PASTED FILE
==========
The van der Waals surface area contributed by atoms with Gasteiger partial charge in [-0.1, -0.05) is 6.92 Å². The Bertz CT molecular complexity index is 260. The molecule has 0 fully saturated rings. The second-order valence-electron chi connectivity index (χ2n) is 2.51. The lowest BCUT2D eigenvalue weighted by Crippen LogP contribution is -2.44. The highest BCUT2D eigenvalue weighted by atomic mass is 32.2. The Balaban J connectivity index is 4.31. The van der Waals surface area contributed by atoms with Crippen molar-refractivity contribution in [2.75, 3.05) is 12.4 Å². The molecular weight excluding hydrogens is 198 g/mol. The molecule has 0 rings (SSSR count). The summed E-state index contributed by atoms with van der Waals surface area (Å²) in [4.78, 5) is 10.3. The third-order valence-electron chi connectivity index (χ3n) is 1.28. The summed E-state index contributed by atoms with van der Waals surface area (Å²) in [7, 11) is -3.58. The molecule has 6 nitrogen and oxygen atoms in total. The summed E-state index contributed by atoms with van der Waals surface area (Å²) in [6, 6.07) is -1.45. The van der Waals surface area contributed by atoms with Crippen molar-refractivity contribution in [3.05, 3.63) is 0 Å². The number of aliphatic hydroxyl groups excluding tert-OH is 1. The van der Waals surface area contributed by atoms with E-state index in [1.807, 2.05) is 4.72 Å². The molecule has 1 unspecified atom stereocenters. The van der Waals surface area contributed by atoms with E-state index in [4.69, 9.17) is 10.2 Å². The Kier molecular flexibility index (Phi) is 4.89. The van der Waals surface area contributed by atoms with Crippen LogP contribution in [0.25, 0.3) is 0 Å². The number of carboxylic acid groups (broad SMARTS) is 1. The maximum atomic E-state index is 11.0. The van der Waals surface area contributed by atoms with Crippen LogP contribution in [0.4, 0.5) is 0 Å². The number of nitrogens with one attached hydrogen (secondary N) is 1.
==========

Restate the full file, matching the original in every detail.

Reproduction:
The van der Waals surface area contributed by atoms with Gasteiger partial charge in [-0.1, -0.05) is 6.92 Å². The Bertz CT molecular complexity index is 260. The molecule has 0 fully saturated rings. The second-order valence-electron chi connectivity index (χ2n) is 2.51. The lowest BCUT2D eigenvalue weighted by Crippen LogP contribution is -2.44. The highest BCUT2D eigenvalue weighted by atomic mass is 32.2. The Balaban J connectivity index is 4.31. The van der Waals surface area contributed by atoms with Crippen molar-refractivity contribution in [2.75, 3.05) is 12.4 Å². The molecular weight excluding hydrogens is 198 g/mol. The molecule has 0 rings (SSSR count). The summed E-state index contributed by atoms with van der Waals surface area (Å²) in [4.78, 5) is 10.3. The third-order valence-electron chi connectivity index (χ3n) is 1.28. The summed E-state index contributed by atoms with van der Waals surface area (Å²) in [7, 11) is -3.58. The molecule has 6 nitrogen and oxygen atoms in total. The summed E-state index contributed by atoms with van der Waals surface area (Å²) in [6, 6.07) is -1.45. The van der Waals surface area contributed by atoms with Crippen molar-refractivity contribution in [3.05, 3.63) is 0 Å². The number of aliphatic hydroxyl groups excluding tert-OH is 1. The van der Waals surface area contributed by atoms with E-state index in [1.807, 2.05) is 4.72 Å². The molecule has 1 unspecified atom stereocenters. The van der Waals surface area contributed by atoms with E-state index in [4.69, 9.17) is 10.2 Å². The Kier molecular flexibility index (Phi) is 4.89. The van der Waals surface area contributed by atoms with Crippen LogP contribution in [0.25, 0.3) is 0 Å². The number of carboxylic acid groups (broad SMARTS) is 1. The maximum atomic E-state index is 11.0. The van der Waals surface area contributed by atoms with Crippen LogP contribution in [0.4, 0.5) is 0 Å². The number of nitrogens with one attached hydrogen (secondary N) is 1.